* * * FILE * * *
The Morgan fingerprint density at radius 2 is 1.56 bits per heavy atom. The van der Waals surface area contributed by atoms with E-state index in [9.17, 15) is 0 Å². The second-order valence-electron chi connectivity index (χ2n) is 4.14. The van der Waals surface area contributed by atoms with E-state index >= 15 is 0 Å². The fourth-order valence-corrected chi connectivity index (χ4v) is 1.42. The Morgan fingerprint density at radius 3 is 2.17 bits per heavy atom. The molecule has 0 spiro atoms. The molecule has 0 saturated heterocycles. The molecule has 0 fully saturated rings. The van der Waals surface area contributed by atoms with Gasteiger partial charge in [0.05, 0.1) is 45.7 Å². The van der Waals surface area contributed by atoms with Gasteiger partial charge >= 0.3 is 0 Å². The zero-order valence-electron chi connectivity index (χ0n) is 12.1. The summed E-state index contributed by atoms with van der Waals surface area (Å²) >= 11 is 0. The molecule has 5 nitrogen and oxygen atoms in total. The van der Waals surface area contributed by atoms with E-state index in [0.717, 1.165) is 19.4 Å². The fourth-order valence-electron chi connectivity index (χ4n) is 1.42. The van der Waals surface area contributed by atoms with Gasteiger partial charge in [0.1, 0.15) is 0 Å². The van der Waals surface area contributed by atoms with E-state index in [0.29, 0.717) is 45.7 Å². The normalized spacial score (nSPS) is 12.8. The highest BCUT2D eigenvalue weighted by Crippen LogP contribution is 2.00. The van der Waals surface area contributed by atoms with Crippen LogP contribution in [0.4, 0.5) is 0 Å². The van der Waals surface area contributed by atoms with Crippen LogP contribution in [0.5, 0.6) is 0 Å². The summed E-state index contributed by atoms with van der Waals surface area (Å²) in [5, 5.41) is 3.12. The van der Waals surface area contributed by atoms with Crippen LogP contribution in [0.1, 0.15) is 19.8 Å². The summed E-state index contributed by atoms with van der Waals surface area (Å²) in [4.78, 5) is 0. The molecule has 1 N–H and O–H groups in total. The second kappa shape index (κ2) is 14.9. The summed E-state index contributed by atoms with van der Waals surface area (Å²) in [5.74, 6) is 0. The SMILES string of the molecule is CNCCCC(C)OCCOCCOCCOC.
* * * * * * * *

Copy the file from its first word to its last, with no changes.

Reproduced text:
The Morgan fingerprint density at radius 2 is 1.56 bits per heavy atom. The van der Waals surface area contributed by atoms with E-state index in [9.17, 15) is 0 Å². The second-order valence-electron chi connectivity index (χ2n) is 4.14. The van der Waals surface area contributed by atoms with E-state index >= 15 is 0 Å². The fourth-order valence-corrected chi connectivity index (χ4v) is 1.42. The Morgan fingerprint density at radius 3 is 2.17 bits per heavy atom. The molecule has 0 spiro atoms. The molecule has 0 saturated heterocycles. The molecule has 0 fully saturated rings. The van der Waals surface area contributed by atoms with Gasteiger partial charge in [0.05, 0.1) is 45.7 Å². The van der Waals surface area contributed by atoms with Gasteiger partial charge >= 0.3 is 0 Å². The zero-order valence-electron chi connectivity index (χ0n) is 12.1. The summed E-state index contributed by atoms with van der Waals surface area (Å²) >= 11 is 0. The molecule has 5 nitrogen and oxygen atoms in total. The van der Waals surface area contributed by atoms with E-state index in [0.717, 1.165) is 19.4 Å². The fourth-order valence-electron chi connectivity index (χ4n) is 1.42. The van der Waals surface area contributed by atoms with Gasteiger partial charge in [0.1, 0.15) is 0 Å². The van der Waals surface area contributed by atoms with E-state index in [0.29, 0.717) is 45.7 Å². The normalized spacial score (nSPS) is 12.8. The highest BCUT2D eigenvalue weighted by Crippen LogP contribution is 2.00. The van der Waals surface area contributed by atoms with Crippen LogP contribution in [0.4, 0.5) is 0 Å². The van der Waals surface area contributed by atoms with Crippen LogP contribution in [0.5, 0.6) is 0 Å². The summed E-state index contributed by atoms with van der Waals surface area (Å²) in [5, 5.41) is 3.12. The van der Waals surface area contributed by atoms with Crippen LogP contribution in [0.1, 0.15) is 19.8 Å². The summed E-state index contributed by atoms with van der Waals surface area (Å²) in [4.78, 5) is 0. The molecule has 1 N–H and O–H groups in total. The second kappa shape index (κ2) is 14.9. The summed E-state index contributed by atoms with van der Waals surface area (Å²) in [5.74, 6) is 0. The SMILES string of the molecule is CNCCCC(C)OCCOCCOCCOC.